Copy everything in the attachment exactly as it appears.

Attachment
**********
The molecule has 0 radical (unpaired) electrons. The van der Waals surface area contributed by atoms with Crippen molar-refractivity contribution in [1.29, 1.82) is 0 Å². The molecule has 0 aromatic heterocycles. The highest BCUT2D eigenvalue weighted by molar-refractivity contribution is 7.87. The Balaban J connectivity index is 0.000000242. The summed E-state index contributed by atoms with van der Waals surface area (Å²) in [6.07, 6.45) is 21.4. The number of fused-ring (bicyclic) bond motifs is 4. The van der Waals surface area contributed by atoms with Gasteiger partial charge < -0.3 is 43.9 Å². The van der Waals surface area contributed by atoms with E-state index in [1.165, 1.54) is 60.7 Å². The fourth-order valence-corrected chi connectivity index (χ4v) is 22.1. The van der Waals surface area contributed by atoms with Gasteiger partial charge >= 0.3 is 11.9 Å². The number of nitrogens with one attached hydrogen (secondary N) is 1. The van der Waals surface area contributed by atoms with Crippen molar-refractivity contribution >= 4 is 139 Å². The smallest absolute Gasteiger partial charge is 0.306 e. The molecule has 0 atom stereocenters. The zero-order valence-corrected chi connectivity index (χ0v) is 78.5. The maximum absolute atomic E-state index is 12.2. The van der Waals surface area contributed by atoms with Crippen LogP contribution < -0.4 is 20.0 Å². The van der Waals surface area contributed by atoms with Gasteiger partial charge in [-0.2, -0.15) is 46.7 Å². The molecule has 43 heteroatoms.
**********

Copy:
The molecule has 0 radical (unpaired) electrons. The van der Waals surface area contributed by atoms with Crippen molar-refractivity contribution in [1.29, 1.82) is 0 Å². The molecule has 0 aromatic heterocycles. The highest BCUT2D eigenvalue weighted by molar-refractivity contribution is 7.87. The Balaban J connectivity index is 0.000000242. The summed E-state index contributed by atoms with van der Waals surface area (Å²) in [6.07, 6.45) is 21.4. The number of fused-ring (bicyclic) bond motifs is 4. The van der Waals surface area contributed by atoms with Gasteiger partial charge < -0.3 is 43.9 Å². The van der Waals surface area contributed by atoms with E-state index in [1.165, 1.54) is 60.7 Å². The fourth-order valence-corrected chi connectivity index (χ4v) is 22.1. The van der Waals surface area contributed by atoms with Gasteiger partial charge >= 0.3 is 11.9 Å². The number of nitrogens with one attached hydrogen (secondary N) is 1. The van der Waals surface area contributed by atoms with Crippen molar-refractivity contribution >= 4 is 139 Å². The smallest absolute Gasteiger partial charge is 0.306 e. The molecule has 0 atom stereocenters. The zero-order valence-corrected chi connectivity index (χ0v) is 78.5. The maximum absolute atomic E-state index is 12.2. The van der Waals surface area contributed by atoms with Crippen LogP contribution < -0.4 is 20.0 Å². The van der Waals surface area contributed by atoms with Gasteiger partial charge in [-0.2, -0.15) is 46.7 Å². The molecule has 43 heteroatoms.